However things play out in Atlanta over the coming years, the recent end to the lockout there seems a fitting occasion to highlight the work of Jennifer Higdon, a member of the so-called Atlanta School of American composition. Unlike other schools of composition named after places (the Second Viennese School being perhaps the most famous example), the members of the Atlanta School don't all live and work in Atlanta, nor did they all study with one influential composition teacher*. Instead, they take their name from the Atlanta Symphony Orchestra, which, under the baton of Robert Spano, premiered and recorded many of their works, including a slew of releases in the mid-2000s. (The most famous other members are Christopher Theofanidis, Osvaldo Golijov, and Michael Gandolfi, tho if you widen the net to include everyone writing in a similar style, you'd catch a pretty large portion of the contemporary American concert compositional landscape.)
In addition to all being promoted by the ASO, all of the composers in the Atlanta School share certain compositional sensibilities, including accessible harmonies, generally melodic writing, and vivid attention to orchestrational detail. (They're sometimes described as neo-Romantic composers, tho I have reservations about that term that aren't worth going into here.) Die-hard modernists sometimes trash them for being pandering and popular, but just because something's popular doesn't mean it isn't also good, so we'll leave the modernists to their spectral ponderings and continue on our merry way.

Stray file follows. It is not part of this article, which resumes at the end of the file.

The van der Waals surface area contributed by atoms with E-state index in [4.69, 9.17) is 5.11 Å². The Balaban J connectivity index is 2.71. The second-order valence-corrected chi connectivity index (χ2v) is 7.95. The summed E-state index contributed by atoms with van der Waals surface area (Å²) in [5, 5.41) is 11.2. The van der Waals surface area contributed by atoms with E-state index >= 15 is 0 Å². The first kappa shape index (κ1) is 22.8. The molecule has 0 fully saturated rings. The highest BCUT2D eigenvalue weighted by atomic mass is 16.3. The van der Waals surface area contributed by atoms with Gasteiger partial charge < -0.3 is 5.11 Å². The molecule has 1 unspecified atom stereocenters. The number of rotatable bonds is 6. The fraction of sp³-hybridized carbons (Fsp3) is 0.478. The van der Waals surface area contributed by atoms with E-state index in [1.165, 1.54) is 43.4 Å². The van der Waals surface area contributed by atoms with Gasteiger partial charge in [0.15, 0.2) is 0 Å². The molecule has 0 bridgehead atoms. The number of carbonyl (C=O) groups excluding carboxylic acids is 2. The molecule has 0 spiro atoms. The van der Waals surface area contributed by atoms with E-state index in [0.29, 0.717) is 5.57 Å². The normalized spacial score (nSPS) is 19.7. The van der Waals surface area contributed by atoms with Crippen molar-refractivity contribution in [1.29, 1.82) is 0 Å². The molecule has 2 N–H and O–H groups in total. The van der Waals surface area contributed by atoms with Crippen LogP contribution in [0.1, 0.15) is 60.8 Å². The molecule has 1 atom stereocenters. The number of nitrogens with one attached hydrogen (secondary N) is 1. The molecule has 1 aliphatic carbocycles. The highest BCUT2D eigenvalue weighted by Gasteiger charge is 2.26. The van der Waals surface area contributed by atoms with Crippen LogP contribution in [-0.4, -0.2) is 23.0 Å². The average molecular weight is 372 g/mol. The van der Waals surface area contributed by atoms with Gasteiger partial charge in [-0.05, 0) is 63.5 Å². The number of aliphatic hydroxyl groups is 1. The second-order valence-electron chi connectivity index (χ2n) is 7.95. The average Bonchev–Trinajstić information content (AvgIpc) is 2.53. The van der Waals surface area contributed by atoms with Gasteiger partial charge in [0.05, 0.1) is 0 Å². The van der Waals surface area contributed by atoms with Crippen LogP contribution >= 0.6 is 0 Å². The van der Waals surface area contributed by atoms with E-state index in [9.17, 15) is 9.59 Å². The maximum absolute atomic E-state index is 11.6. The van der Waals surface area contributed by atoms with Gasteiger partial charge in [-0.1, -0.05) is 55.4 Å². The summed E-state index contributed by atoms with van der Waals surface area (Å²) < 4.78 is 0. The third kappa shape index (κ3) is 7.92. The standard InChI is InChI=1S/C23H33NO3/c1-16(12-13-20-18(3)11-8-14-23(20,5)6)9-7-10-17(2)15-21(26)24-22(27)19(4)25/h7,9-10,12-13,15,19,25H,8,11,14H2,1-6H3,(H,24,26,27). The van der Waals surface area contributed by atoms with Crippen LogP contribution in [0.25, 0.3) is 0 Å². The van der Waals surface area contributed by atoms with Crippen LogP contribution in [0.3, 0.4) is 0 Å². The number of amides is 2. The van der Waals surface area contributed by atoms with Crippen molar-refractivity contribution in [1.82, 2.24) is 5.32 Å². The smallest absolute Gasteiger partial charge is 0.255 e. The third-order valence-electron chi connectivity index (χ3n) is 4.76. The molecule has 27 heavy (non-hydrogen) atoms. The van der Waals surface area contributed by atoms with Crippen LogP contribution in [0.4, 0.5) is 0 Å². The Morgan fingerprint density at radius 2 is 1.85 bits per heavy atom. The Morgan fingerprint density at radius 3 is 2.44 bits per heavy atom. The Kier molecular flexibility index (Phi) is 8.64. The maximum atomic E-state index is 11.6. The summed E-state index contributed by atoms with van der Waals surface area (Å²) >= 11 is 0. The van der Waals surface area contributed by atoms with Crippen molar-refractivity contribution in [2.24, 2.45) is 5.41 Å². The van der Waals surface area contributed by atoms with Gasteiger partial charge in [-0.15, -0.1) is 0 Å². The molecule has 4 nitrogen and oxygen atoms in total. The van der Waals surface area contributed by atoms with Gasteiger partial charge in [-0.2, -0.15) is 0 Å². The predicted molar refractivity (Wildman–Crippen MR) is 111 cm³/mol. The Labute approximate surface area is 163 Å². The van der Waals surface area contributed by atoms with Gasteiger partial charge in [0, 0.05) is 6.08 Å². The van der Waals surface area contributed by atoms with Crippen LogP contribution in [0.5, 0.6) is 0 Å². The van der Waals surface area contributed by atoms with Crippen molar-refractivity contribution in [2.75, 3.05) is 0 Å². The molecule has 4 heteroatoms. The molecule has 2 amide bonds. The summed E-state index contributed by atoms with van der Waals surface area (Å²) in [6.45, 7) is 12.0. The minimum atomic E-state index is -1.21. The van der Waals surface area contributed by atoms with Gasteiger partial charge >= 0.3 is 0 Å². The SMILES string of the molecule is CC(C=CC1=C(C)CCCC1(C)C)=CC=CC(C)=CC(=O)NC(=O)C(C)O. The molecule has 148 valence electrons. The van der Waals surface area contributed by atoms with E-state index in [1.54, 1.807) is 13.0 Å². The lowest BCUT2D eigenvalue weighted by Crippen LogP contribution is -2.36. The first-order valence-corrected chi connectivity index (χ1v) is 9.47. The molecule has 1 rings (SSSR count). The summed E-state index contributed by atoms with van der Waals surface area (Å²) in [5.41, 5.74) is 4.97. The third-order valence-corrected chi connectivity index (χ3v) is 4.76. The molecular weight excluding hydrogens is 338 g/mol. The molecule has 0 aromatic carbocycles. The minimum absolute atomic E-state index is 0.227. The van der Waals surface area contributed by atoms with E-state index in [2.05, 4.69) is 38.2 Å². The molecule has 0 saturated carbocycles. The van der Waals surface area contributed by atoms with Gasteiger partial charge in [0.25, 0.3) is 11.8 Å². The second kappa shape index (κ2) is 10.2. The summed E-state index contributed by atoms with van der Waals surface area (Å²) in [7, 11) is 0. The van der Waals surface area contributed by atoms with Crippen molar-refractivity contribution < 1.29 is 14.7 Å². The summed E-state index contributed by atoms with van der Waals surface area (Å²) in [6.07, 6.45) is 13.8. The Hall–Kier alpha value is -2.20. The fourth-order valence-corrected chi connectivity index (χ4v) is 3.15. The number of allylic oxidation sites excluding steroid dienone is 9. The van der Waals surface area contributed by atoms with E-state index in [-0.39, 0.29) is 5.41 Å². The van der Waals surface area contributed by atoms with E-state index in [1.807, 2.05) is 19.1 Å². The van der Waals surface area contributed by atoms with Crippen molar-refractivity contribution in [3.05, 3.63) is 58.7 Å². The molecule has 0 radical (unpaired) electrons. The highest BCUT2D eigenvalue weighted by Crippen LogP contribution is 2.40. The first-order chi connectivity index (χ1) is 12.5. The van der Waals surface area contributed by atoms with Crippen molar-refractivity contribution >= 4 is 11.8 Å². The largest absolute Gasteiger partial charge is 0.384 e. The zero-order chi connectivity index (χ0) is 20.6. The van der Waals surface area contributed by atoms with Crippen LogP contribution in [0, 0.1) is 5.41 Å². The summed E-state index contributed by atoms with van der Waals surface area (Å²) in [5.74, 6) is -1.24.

Getting to the composer at hand: Jennifer Higdon (born 1962) is unlike the vast majority of composers in that she didn't actually receive much extensive musical training early in life. She taught herself flute and played in her high school band, but she had little exposure to the wider world of western concert music until college. (She didn't start composing until she was 21, which is honestly a source of great comfort. If it's possible to have a career as phenomenally successful as hers without having started as a wee young thing, there's hope for us all.) Once she started, tho, she didn't stop: She earned advanced degrees from Curtis and the University of Philadelphia, wrote blue cathedral — which has quickly become one of the most-performed works by a living American composer (at this point, it's been done by more than 400 orchestras, which doesn't include repeat performances) — won a Grammy and a Pulitzer . . . basically, she's taken the American concert music scene by storm, and this doesn't show any sign of letting up. She currently lives with her partner, Cheryl Lawson, in Philadelphia, where she teaches at Curtis, and is set to have her first opera premiered in San Diego in 2015.